How Social Media Can Make Membership In An Association Into A Lifestyle

When someone becomes a member of an association, it almost always means they are serious about their career and contributing to their industry. But let’s face it, membership can often seem like a feast-or-famine scenario where there is lots of action from the association in a small time frame and then nothing for months. For example, there’s always lots of hype around an association’s annual conference; the lead-up the event itself and the aftermath, but that generally accounts for about three weeks of the year, after which members are left to look far into the distance for the next chance to network, learn and have some fun.

This hurry-up-and-wait mentality can have a negative effect on members of any association. Long stretches without any meaningful involvement in the association can lead to frustration, resentment or, worst of all, apathy. All these reactions result in lower member engagement, lower participation in association services and fewer renewals when it comes time to pay the annual dues.

One of the solutions to this problem of vast peaks and valleys of association activity can be found in social media. By using multiple online platforms, associations can turn membership from a once-every-other-month practice into an everyday habit. When this happens, joining an association becomes a lifestyle, one that members are likely to keep up with for a long, long time. Here are a few ways that your association can turn membership into a lifestyle:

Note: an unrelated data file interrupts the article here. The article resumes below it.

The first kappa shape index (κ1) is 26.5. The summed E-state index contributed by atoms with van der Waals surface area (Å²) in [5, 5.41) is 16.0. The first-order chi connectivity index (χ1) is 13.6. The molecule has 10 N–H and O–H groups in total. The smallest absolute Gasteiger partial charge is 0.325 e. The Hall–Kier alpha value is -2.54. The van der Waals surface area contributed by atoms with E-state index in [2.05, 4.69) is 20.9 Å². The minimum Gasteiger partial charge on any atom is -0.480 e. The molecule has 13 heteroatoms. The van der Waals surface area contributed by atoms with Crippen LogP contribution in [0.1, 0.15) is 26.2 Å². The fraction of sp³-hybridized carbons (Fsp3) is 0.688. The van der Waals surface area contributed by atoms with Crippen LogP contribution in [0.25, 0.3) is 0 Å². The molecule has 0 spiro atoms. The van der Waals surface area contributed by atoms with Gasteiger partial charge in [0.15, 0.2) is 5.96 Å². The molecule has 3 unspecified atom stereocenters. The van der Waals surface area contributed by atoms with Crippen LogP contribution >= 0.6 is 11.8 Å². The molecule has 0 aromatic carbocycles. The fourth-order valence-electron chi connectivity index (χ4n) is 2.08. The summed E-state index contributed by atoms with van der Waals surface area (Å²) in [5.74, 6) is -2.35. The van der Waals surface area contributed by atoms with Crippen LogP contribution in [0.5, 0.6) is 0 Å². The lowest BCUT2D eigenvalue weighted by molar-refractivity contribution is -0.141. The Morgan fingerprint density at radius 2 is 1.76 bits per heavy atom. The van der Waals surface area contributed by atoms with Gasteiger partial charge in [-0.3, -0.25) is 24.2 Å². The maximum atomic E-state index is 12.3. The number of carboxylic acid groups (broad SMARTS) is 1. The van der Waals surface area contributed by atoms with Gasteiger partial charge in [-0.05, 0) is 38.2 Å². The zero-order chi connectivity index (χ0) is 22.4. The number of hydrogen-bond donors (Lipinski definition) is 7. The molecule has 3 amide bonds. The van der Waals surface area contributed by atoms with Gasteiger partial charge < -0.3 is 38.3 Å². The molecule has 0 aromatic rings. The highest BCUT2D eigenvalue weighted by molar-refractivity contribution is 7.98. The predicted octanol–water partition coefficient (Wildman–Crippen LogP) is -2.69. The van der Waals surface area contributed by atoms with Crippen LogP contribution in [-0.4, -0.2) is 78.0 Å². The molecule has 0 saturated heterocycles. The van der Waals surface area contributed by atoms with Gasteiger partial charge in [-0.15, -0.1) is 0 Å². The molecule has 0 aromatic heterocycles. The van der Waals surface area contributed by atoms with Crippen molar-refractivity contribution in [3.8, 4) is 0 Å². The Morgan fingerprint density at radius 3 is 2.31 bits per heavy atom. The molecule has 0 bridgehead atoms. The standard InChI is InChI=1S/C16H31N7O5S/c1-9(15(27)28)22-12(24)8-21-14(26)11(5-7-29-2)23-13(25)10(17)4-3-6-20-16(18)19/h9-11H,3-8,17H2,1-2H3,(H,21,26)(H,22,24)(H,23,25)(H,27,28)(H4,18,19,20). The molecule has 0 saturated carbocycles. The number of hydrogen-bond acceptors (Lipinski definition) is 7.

Talk About Your Members’ Interests

Your members don’t live inside a bubble; they have other interests besides talking about their job and their industry. Take an interest in the hobbies and pastimes of your members and talk about it on social media. This doesn’t mean that you need to stray from your association’s main message or mission by talking about the latest hit reality show. Instead, find a way to relate your members’ interests to the services your association provides or the overarching industry your association represents. This will keep your members coming back to your social media accounts and highlight your organization as well-rounded and consistently relevant to the lives of its members.